On 11/18/2013 08:47 PM, Petr Viktorin wrote:
On 11/18/2013 06:17 PM, Petr Vobornik wrote:
On 11/15/2013 05:43 PM, Petr Viktorin wrote:
On 11/15/2013 03:28 PM, Petr Vobornik wrote:
On 11/15/2013 02:40 PM, Petr Viktorin wrote:
On 11/15/2013 02:26 PM, Petr Vobornik wrote:
[...]
It's quite a lot of patches so I did not attach them here. You can
see
the code in my private repo:
<git://fedorapeople.org/~pvoborni/freeipa.git> branch 'rcue'.


Wow. Do we really need all these third-party fonts and styles in our
repo?

It's common in Web development to offer all versions and let the
browser
to choose one.

Since FreeIPA Web UI supports IE9+ we can safely reduce the font files
only to .woff fonts <http://caniuse.com/woff>. We can also discard all
Italic fonts (not used atm).

Fedora 20 has a new feature called Web Assets
<http://fedoraproject.org/wiki/Changes/Web_Assets> which should solve
such bundles. I'm not convinced that it's in usable state atm.


That doesn't answer the question of why we need third-party compiled
assets in the repo.

Fedora spec files can also have multiple Sources, if we need to bundle
for distribution.


I worry that it will be just source of build errors and such. For
example I would like to have access to the files during development
without running rpm build or using crystal ball to figure out what is
needed and where to get it.

A curious requirement, bundling everything in the Git repo. I'm afraid I
don't really understand your thinking here.
In the world I live in, a repo should contain upstream source files.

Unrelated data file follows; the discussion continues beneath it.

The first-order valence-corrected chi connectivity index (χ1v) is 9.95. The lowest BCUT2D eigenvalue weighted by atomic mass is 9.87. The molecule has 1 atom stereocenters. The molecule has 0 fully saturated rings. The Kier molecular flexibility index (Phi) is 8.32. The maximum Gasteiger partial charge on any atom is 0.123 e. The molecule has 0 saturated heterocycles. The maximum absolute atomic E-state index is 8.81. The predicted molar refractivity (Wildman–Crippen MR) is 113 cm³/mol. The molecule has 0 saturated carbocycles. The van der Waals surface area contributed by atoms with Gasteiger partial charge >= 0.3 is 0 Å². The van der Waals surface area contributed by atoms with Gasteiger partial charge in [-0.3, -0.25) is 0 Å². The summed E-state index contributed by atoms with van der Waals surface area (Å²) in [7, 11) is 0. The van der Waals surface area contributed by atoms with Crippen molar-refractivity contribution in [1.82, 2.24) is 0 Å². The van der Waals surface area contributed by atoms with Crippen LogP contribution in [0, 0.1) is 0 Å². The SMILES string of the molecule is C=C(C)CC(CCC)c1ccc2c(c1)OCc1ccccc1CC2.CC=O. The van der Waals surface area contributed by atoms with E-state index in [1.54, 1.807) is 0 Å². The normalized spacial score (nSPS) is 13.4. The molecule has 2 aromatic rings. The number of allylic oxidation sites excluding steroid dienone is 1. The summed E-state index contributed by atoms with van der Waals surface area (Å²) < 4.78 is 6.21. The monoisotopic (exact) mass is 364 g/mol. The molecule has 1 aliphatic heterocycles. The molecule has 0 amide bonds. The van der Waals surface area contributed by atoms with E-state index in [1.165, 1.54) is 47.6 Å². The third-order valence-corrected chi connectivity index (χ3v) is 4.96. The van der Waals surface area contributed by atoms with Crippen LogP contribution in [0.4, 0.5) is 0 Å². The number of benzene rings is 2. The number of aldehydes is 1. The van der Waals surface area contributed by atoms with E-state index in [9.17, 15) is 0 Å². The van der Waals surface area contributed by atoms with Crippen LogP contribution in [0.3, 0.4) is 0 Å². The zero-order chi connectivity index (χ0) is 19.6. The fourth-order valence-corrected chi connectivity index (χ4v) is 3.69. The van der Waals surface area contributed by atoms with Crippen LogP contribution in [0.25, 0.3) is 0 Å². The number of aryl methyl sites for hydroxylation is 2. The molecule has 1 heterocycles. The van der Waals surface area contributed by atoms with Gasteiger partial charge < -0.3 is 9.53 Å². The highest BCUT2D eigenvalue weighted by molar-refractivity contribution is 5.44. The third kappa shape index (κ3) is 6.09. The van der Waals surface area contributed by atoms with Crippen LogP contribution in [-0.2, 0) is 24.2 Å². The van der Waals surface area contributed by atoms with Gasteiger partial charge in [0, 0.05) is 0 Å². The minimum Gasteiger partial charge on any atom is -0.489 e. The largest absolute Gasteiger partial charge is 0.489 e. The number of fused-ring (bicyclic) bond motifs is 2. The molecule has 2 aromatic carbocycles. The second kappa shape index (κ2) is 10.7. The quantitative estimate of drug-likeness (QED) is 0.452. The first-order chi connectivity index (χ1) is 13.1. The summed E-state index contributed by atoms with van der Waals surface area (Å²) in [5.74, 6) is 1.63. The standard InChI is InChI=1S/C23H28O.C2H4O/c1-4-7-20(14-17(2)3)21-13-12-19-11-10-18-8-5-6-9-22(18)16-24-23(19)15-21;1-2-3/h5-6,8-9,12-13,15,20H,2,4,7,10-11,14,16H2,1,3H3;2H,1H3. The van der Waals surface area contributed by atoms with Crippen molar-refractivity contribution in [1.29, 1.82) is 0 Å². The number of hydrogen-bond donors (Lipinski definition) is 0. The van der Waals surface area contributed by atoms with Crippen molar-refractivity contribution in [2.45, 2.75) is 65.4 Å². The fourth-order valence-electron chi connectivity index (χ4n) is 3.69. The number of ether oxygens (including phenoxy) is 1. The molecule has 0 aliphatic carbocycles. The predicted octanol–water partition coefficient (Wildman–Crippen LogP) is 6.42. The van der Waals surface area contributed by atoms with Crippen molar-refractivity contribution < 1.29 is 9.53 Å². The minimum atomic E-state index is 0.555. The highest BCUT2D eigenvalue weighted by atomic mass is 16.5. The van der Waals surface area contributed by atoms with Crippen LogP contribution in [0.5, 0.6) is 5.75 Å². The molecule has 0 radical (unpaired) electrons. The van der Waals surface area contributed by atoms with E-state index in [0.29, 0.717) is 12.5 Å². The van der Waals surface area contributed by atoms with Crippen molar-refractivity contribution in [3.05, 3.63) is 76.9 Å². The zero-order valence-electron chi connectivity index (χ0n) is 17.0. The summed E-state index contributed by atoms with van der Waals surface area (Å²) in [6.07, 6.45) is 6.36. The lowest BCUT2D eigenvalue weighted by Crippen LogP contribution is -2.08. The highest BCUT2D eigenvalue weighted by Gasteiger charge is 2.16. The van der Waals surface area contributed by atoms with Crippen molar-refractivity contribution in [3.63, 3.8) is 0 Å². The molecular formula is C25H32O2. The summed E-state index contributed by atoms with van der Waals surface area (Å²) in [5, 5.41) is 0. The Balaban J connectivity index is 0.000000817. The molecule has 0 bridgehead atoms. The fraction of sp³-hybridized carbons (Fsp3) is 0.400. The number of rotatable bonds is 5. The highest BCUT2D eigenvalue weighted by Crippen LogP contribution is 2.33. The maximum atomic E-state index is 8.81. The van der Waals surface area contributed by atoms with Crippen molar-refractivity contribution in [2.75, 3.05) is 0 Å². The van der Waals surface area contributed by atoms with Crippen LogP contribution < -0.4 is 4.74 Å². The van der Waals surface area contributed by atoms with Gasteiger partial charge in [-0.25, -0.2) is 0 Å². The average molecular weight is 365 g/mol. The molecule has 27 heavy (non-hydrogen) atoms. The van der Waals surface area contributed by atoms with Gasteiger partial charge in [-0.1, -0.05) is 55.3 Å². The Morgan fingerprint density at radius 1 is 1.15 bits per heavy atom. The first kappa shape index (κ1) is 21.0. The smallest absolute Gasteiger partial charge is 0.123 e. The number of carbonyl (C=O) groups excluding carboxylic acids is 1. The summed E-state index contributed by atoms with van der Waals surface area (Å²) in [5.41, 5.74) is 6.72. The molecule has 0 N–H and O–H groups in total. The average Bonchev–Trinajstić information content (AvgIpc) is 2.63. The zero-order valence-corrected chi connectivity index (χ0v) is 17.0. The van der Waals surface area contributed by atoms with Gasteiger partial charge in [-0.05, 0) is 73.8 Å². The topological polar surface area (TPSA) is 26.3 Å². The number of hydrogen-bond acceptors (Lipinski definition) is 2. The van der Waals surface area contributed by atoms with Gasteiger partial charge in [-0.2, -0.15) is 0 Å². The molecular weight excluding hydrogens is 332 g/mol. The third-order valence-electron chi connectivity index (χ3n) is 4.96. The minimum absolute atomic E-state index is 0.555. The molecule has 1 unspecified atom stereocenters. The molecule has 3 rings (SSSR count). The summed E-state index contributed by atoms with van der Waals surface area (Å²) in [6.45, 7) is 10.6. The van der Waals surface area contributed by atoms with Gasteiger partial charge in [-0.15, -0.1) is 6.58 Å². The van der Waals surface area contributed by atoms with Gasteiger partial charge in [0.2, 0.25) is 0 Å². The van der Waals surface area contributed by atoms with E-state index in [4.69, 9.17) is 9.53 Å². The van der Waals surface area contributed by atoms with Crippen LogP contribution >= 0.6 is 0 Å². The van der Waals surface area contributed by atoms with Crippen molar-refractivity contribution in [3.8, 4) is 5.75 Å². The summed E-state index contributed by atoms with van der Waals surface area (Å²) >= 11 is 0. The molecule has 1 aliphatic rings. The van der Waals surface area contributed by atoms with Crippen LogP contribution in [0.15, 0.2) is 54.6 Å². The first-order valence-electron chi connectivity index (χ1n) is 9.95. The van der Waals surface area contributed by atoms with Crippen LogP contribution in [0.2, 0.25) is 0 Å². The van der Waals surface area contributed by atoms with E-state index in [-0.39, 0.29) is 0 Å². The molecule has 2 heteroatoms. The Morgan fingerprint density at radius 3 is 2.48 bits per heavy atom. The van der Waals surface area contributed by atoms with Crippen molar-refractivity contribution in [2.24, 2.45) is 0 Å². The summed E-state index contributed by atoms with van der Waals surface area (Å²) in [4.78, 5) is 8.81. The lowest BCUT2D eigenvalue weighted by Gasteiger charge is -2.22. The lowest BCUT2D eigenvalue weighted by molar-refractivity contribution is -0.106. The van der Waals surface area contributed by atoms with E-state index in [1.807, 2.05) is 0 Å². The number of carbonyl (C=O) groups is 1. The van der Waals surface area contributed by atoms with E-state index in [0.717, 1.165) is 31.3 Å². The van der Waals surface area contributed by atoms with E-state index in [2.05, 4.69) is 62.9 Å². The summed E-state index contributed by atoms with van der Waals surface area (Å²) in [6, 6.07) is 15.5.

Third-party dependencies must be listed, and need to be installed for
building/using the project, and compiled artifacts should be compiled
from sources.
Having third-party compiled stuff means bundling, forking, and other
similar swear words.

Needing a crystal ball to locate the source is a packager's nightmare.
And this patchset put us in that situation, for any kind of checking if
these are up to date or what the licenses are.

Now I would suggest to use Bower <http://bower.io/> to solve it, but it
requires Node.js so I won't do that.

Here is some information about possible sources. Does it look usable to
you in any way?

1. Open Sans
- hard to find usable source, they should be in googlefontdirectory
<http://code.google.com/p/googlefontdirectory/> but that's 2.5GB+
Mercuial repo...
- some unofficial source (can be used by Bower):
<https://github.com/FontFaceKit/open-sans> It has a bit different
font-face declaration which would require additional changes

2. Overpass
- official distribution [1] contains only .ttf fonts
- .woff version is in git repo
<https://git.fedorahosted.org/cgit/overpass-fonts.git>

3. Font Awesome
- provides tarball <http://fontawesome.io/assets/font-awesome-4.0.3.zip>
- should not be a problem if I don't count .less files which required
some changes because lesscpy could not process them

So we have a fork there as well?
Did you try to submit the patch upstream?

So, now we need to package these so that we can depend on them, right?
At least that's how it works with any other project we want to depend on
if it's not in Fedora yet.


Fedora is not ready for packaging web libraries. We can continue with the discussion after release of Fedora 21.

https://fedoraproject.org/wiki/Changes/Web_Assets#Scope

Until then we have to bundle unless we use system like aforementioned Bower.
--
Petr Vobornik

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